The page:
Whether you’ve just purchased a water softener or have been using one for a while, once you notice the salt in the brine tank has started to run low, you’ll be faced with a decision of what salt should be used to refill it. When you start shopping for softener salt, you may be a little overwhelmed by the myriad of options. From blocks and rocks to pellets and crystals, which is the best choice. Should you be looking for evaporated or solar salt pellets? Or should you even be buying salt and choose potassium chloride? This can leave anyone feeling confused, so here we will explore what salt is best for your water softener.
The first decision you need to make is choosing between salt and potassium chloride. Most models of water softener or conditioner can work effectively using sodium chloride or potassium chloride. Both of these are actually types of salt, but we’ll look at what is commonly referred to as salt, sodium chloride. Softener salt is typically available in three forms; crystal, pellets or block salt. Salt pellets are more readily available and tend to be less expensive compared to potassium pellets. Unfortunately, the decision gets even more complicated, as there are also different types within each of these categories.
Evaporated pellets offer the highest purity rate and tend to be the most expensive. High levels of salt impurities can create an accumulation inside your softener, compromising performance and increasing the risk of repair issues. With a high purity rated pellet that is 99.9% pure, there is less chance of “mushing” or “bridging” that will require cleaning out the bottom your tank frequently.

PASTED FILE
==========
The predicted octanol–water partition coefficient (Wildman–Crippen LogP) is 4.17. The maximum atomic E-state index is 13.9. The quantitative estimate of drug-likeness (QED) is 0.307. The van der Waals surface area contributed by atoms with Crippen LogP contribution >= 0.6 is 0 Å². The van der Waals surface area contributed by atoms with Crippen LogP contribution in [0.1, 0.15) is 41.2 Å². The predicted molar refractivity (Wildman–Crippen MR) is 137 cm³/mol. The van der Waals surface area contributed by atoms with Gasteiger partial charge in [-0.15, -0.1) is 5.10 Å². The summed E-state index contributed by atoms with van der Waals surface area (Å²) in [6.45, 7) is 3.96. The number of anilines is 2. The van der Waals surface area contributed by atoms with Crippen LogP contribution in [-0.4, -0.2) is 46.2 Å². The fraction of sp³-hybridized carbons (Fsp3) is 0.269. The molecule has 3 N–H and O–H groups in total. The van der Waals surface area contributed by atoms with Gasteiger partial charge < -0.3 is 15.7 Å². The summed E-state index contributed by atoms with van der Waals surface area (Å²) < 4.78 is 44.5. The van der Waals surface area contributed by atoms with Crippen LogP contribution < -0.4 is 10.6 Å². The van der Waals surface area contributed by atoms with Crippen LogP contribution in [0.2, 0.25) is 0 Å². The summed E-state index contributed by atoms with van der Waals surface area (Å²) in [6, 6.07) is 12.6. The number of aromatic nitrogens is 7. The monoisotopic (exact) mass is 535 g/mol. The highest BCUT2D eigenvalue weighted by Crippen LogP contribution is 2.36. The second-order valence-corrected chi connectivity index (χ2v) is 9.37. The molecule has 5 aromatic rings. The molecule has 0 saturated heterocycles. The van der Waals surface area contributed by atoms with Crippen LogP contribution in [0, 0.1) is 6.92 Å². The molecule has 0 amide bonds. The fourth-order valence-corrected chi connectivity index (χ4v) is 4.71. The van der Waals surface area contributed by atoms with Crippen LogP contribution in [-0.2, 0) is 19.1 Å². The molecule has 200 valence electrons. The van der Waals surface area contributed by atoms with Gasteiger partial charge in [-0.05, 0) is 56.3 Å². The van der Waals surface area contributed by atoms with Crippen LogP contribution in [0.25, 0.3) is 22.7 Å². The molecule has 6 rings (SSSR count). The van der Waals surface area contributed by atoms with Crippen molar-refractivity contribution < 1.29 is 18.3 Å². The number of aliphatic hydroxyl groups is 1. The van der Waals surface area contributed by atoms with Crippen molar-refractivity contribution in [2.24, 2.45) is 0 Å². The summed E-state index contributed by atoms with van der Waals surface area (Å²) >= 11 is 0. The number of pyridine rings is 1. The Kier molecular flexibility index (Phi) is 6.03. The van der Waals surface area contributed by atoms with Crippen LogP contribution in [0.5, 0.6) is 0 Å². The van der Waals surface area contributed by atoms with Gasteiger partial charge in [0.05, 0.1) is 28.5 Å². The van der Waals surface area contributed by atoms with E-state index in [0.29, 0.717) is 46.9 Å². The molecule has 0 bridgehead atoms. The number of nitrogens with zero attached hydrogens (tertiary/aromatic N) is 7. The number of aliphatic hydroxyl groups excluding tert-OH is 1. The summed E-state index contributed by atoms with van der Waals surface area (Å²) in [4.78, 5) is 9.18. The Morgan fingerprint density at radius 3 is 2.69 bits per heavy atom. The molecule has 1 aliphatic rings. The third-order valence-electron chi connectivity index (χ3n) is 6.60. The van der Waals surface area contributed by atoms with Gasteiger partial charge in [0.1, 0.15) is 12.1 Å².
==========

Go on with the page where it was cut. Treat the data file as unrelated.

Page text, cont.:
Solar pellets are made using evaporated sea water. While solar salt tends to be more soluble compared to rock salt, it may not be as effective as evaporated salt, particularly if you have a very high water hardness level.
Rock salt looks like small pebbles or rocks. This is a cheaper option, but it tends to contain high amounts of calcium sulfate that doesn’t dissolve well and can cause maintenance issues.
Block salt should only be used if your water treatment technician has recommended it and you will need to raise the brine tank water level to ensure the block is fully submerged.
The final option for your softener is potassium chloride. This can be used in place of sodium chloride to regenerate your softener resin. Potassium chloride is actually 99.9% free of sodium, so it is preferable for those who need to monitor or reduce sodium intake. Unfortunately, potassium chloride is usually only available in pellet form, and it is harder to find. Additionally, this type of pellet is more expensive. If you do decide to switch to potassium chloride, you may need to increase the dosage settings on your softener by up to 10% to ensure that the resin is properly regenerated.
If you’re still unsure about the type of salt you should be using in your water softener, it is a good idea to speak to your water treatment technician. An experienced professional can assess your water treatment system and recommend the salt product that is best suited to your particular needs.
With more than 25 years experience in the residential and commercial water treatment space, Terry is a WQA (Water Quality Association) certified water specialist, LEVEL 3, as well as a WQA certified sales representative. Terry currently sits on EcoWater Systems (a Berkshire Hathaway Company) national Peers committee, as a water treatment expert advising other water professionals with less experience on best trade and technology practices. EcoWater Systems of Nebraska is one of the biggest water treatment and water delivery businesses in the state.